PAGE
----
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Data from: Bayesian analysis of biogeography when the number of areas is large


Landis, Michael J.; Matzke, Nicholas J.; Moore, Brian R.; Huelsenbeck, John P. (2013), Data from: Bayesian analysis of biogeography when the number of areas is large, Dryad, Dataset,


Historical biogeography is increasingly studied from an explicitly statistical perspective, using stochastic models to describe the evolution of species range as a continuous-time Markov process of dispersal between and extinction within a set of discrete geographic areas. The main constraint of these methods is the computational limit on the number of areas that can be specified. We propose a Bayesian approach for inferring biogeographic history that extends the application of biogeographic models to the analysis of more realistic problems that involve a large number of areas. Our solution is based on a ‘data-augmentation’ approach, in which we first populate the tree with a history of biogeographic events that is consistent with the observed species ranges at the tips of the tree. We then calculate the likelihood of a given history by adopting a mechanis- tic interpretation of the instantaneous-rate matrix, which specifies both the exponential waiting times between biogeographic events and the relative probabilities of each biogeographic change. We develop this approach in a Bayesian framework, marginalizing over all possible biogeographic histories using Markov chain Monte Carlo (MCMC). Besides dramatically increasing the number of areas that can be accommodated in a biogeographic analysis, our method allows the parameters of a given biogeographic model to be estimated and different biogeographic models to be objectively compared. Our approach is implemented in the program, BayArea.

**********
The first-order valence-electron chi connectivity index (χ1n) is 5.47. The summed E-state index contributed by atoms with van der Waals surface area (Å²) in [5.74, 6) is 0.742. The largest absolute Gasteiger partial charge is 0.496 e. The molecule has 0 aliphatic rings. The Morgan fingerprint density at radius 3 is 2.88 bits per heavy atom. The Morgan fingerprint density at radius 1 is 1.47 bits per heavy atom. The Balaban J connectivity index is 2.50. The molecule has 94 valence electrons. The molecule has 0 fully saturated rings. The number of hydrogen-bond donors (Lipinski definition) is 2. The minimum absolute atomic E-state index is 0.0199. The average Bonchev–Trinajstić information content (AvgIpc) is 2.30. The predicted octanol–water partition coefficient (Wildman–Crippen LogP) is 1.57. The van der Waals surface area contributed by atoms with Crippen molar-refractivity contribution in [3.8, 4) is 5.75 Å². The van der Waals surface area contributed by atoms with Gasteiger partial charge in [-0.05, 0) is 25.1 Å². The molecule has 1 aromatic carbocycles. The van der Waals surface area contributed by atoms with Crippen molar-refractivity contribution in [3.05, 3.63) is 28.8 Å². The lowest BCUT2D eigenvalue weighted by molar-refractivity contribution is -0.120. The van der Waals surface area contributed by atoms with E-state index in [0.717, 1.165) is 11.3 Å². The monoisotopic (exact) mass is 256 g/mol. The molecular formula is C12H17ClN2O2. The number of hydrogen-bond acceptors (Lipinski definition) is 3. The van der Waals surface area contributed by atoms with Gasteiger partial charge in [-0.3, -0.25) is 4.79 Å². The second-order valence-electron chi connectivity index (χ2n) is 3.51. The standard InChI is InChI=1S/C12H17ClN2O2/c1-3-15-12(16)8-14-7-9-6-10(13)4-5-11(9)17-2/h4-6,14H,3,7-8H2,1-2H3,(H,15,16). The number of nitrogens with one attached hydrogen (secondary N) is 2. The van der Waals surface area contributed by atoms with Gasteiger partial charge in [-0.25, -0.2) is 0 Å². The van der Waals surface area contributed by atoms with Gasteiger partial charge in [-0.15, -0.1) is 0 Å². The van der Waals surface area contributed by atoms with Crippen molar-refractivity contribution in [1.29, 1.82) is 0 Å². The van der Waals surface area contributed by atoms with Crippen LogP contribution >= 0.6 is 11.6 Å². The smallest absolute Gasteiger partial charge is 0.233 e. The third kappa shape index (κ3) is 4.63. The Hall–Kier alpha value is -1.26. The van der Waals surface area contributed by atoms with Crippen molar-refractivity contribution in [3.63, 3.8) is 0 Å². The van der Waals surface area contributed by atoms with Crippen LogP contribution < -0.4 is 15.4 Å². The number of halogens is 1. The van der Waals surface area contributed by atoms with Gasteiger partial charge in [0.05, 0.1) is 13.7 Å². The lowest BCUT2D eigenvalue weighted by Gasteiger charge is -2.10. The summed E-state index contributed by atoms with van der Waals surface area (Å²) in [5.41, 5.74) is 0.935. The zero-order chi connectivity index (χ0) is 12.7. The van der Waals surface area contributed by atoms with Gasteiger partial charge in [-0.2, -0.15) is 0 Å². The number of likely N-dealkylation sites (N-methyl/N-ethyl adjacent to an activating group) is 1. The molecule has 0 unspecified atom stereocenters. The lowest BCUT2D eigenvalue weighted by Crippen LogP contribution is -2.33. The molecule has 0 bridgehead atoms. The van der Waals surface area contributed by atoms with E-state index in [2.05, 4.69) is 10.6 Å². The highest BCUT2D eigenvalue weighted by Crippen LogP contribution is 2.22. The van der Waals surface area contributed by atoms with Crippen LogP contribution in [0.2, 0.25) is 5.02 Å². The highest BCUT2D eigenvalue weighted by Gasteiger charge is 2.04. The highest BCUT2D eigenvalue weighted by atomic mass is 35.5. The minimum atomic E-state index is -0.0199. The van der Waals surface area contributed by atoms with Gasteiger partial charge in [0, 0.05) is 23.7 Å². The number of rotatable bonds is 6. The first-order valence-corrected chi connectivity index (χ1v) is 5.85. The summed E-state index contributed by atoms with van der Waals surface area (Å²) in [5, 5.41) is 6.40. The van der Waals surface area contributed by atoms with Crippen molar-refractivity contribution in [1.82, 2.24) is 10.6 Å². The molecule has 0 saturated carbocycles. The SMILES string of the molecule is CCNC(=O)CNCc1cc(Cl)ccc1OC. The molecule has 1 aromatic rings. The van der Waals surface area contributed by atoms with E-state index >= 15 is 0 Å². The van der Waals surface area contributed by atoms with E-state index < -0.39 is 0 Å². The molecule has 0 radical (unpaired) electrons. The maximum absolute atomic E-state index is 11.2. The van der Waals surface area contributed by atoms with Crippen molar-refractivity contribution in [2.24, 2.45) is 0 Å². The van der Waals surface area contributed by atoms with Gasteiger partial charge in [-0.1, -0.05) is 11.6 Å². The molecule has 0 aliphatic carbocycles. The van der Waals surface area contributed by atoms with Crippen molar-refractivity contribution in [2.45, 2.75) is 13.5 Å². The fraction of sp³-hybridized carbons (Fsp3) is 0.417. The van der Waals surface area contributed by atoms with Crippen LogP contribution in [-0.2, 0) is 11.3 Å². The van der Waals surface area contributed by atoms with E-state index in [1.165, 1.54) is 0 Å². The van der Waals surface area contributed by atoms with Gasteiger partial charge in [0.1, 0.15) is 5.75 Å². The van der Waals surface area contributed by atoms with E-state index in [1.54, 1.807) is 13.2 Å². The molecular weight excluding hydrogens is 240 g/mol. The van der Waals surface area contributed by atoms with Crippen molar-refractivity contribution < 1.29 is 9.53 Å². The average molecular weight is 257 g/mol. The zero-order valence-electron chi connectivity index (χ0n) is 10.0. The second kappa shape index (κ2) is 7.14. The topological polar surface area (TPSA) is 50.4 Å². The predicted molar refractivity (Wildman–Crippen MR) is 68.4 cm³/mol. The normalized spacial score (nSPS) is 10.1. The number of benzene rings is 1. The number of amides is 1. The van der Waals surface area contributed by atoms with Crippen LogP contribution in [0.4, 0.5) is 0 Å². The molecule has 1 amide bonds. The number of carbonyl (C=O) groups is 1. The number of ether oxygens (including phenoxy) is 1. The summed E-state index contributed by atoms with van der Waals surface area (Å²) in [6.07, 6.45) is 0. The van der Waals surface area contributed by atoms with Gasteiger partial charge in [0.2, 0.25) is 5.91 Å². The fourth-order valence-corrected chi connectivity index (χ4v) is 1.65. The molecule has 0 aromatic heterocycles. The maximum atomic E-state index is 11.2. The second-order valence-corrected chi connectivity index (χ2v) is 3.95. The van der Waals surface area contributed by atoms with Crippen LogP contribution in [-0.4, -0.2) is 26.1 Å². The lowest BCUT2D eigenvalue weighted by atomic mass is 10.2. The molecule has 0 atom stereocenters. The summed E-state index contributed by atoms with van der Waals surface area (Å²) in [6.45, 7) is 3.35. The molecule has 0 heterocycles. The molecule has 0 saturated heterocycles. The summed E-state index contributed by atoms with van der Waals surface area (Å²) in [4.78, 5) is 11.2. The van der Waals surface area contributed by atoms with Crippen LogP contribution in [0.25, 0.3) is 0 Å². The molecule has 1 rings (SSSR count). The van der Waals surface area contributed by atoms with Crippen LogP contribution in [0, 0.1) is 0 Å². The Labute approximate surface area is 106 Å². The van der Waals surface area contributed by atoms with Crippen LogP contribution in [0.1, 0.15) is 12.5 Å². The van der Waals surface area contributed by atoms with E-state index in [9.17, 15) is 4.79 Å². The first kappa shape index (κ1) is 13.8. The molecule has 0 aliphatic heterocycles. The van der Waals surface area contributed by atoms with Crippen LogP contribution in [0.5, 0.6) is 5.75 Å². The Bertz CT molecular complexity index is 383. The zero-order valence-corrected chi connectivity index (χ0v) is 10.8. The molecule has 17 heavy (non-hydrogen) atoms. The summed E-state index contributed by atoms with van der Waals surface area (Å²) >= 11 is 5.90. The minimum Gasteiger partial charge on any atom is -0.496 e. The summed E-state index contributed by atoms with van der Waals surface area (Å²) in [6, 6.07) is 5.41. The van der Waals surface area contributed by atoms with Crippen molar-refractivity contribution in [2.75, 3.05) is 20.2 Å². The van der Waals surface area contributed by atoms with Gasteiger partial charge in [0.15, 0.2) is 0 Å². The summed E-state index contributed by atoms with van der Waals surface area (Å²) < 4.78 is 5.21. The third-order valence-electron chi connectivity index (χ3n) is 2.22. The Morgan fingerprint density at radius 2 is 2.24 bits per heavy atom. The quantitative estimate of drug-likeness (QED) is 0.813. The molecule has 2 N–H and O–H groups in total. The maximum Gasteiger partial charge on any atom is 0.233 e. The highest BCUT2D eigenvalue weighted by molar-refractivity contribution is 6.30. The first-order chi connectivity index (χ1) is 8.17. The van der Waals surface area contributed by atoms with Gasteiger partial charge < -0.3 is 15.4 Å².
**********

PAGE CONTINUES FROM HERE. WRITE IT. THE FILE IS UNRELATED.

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Malesian Archipelago